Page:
Two months ago, Cato published a study by economist Benjamin Zycher, a senior fellow at the Pacific Research Institute, that showed that military spending contributes very little to GDP growth, and concludes that cuts would have very little long-term impact on GDP. On the contrary, Zycher estimates that cuts on the order of $100 billion a year would reduce costs in the wider economy by $135 billion per year. I wrote about that study when it was published here.
These findings conflict directly with two studies prepared for the Aerospace Industries Association (AIA) by George Mason University Professor Stephen Fuller. In October 2011, Fuller argued that a reduction of $45 billion in DoD procurement spending would result in a decline of about $86.5 billion in GDP in 2013, and the loss of 1,006,315 full-time, year-round equivalent jobs. Earlier this year, in July, Fuller expanded his research to include the effects of sequestration on both defense and non-defense spending. He concluded that such cuts will reduce the nation’s GDP by $215 billion, and cost 2.14 million jobs. Interestingly, Fuller’s second study concludes that cuts to non-defense spending will have a greater impact on economic activity than defense spending cuts.
As defense spending advocates continue to make the case against sequestration (or, to be more precise, that portion of sequestration that applies to the Pentagon) they have relied heavily on Fuller’s research to buttress their arguments. In his acceptance speech before the Republican National Convention Mitt Romney asserted that the president’s ”trillion dollar cuts to our military will eliminate hundreds of thousands of jobs.” The GOP platform claims ”Sequestration [would accelerate] the decline of our nation’s defense industrial base,…resulting in the layoff of more than 1 million skilled workers,” and later contends “If [Obama] allows an additional half trillion dollars to be cut from the defense budget,” that would harm “our national security and a struggling economy that can ill afford to lose 1.5 million defense-related jobs.”
There are two problems with these claims. First, they imply that the Pentagon’s budget has already been cut deeply and that the Obama administration’s current plans include even deeper cuts. It hasn’t, and they don’t. The Pentagon’s base budget in 2012 is roughly equal to that in 2011, and total military spending (including the cost of the wars) is near historic highs in inflation-adjusted terms. And current projections call for the Pentagon’s base budget to rise slightly above the rate of inflation; by 2022, it will be 17 percent higher than it was in 2002. Even under sequestration, which President Obama and the Democrats hope to avoid by convincing Republicans to cave on higher taxes, the Pentagon’s budget in 2013 would be roughly equal to what we spent on it in 2007. (I’ll be discussing sequestration with Dan Mitchell at a Cato Hill Briefing next week, Thursday, October 18th. Details here.)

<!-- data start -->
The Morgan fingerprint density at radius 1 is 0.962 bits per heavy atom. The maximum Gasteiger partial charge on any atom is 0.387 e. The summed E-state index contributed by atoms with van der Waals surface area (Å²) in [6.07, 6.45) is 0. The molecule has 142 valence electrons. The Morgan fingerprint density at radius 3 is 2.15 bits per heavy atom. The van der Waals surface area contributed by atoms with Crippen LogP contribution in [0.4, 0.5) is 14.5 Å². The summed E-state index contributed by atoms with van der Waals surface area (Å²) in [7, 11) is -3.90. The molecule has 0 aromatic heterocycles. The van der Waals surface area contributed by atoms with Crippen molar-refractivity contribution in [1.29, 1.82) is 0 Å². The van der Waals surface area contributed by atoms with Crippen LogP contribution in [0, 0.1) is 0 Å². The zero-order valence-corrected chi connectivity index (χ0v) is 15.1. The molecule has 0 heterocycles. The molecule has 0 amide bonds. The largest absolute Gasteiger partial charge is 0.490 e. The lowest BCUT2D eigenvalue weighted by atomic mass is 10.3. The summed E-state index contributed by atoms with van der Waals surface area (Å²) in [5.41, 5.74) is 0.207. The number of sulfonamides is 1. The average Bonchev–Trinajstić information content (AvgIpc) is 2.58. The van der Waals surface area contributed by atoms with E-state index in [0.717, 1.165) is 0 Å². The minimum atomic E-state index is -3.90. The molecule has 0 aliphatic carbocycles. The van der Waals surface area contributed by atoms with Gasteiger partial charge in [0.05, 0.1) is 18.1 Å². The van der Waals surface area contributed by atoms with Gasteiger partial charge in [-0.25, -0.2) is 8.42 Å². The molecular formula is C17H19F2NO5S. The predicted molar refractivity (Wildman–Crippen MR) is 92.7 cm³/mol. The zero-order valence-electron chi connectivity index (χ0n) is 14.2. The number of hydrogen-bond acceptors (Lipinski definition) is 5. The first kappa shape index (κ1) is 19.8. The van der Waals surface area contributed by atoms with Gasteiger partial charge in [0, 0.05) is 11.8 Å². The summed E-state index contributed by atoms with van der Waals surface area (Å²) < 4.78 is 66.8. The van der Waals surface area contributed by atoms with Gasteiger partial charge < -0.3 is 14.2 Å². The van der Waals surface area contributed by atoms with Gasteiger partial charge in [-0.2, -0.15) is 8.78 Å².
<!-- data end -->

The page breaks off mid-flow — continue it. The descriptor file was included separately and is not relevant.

But the more important flaw pertains to the perennial problem of the seen and the unseen. Spending on military hardware, bases, or the salaries of men and women in uniform, is visible, tangible–and, crucially, controlled by politicians. Spending by individuals in the private sector is the true driver of economic activity, but is less visible, largely because politicians have little incentive to call attention to it. No politician can credibly boast that he or she was responsible for my purchases this morning (gasoline and coffee, for the record). Nearly every politician claims credit when my tax dollars fund a new military facility located in his or her district or state, and nearly all of them will fight mightily to prevent bases and plants from closing, and boast about it if they succeed.
I wish that they were equally boisterous when they succeeded in releasing resources–including both tax dollars and talent–back to the private sector. That is what happens, or should, when the Pentagon’s budget declines, and the savings are not simply plowed into other government programs.
This Friday, October 12th, at Noon, Benjamin Zycher and Stephen Fuller will appear together at Cato to discuss their research. They will be joined by the Wall Street Journal‘s Stephen Moore. More details available here. It is not too late to register, but you can watch online if you are unable to join us in person. I’m looking forward to a lively and substantive discussion.